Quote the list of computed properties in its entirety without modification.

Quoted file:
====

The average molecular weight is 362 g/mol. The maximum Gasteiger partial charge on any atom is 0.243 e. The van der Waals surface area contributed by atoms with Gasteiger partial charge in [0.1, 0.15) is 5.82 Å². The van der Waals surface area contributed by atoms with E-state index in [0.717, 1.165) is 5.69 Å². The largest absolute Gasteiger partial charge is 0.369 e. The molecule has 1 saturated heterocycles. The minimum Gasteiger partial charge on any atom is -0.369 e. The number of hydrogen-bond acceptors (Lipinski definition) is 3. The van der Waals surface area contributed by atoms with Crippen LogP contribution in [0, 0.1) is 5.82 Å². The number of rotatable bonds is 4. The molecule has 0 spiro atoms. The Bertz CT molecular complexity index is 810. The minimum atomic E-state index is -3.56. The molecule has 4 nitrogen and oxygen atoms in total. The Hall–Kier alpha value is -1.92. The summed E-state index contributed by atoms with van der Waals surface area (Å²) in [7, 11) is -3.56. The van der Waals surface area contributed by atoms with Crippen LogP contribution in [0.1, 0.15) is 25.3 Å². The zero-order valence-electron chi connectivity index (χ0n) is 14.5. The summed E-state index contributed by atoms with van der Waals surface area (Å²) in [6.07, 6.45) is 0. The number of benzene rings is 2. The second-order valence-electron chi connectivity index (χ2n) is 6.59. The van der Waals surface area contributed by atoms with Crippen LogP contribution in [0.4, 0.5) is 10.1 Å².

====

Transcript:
The average molecular weight is 362 g/mol. The maximum Gasteiger partial charge on any atom is 0.243 e. The van der Waals surface area contributed by atoms with Gasteiger partial charge in [0.1, 0.15) is 5.82 Å². The van der Waals surface area contributed by atoms with E-state index in [0.717, 1.165) is 5.69 Å². The largest absolute Gasteiger partial charge is 0.369 e. The molecule has 1 saturated heterocycles. The minimum Gasteiger partial charge on any atom is -0.369 e. The number of hydrogen-bond acceptors (Lipinski definition) is 3. The van der Waals surface area contributed by atoms with Crippen LogP contribution in [0, 0.1) is 5.82 Å². The number of rotatable bonds is 4. The molecule has 0 spiro atoms. The Bertz CT molecular complexity index is 810. The minimum atomic E-state index is -3.56. The molecule has 4 nitrogen and oxygen atoms in total. The Hall–Kier alpha value is -1.92. The summed E-state index contributed by atoms with van der Waals surface area (Å²) in [7, 11) is -3.56. The van der Waals surface area contributed by atoms with Crippen LogP contribution in [0.1, 0.15) is 25.3 Å². The zero-order valence-electron chi connectivity index (χ0n) is 14.5. The summed E-state index contributed by atoms with van der Waals surface area (Å²) in [6.07, 6.45) is 0. The number of benzene rings is 2. The second-order valence-electron chi connectivity index (χ2n) is 6.59. The van der Waals surface area contributed by atoms with Crippen LogP contribution in [0.4, 0.5) is 10.1 Å².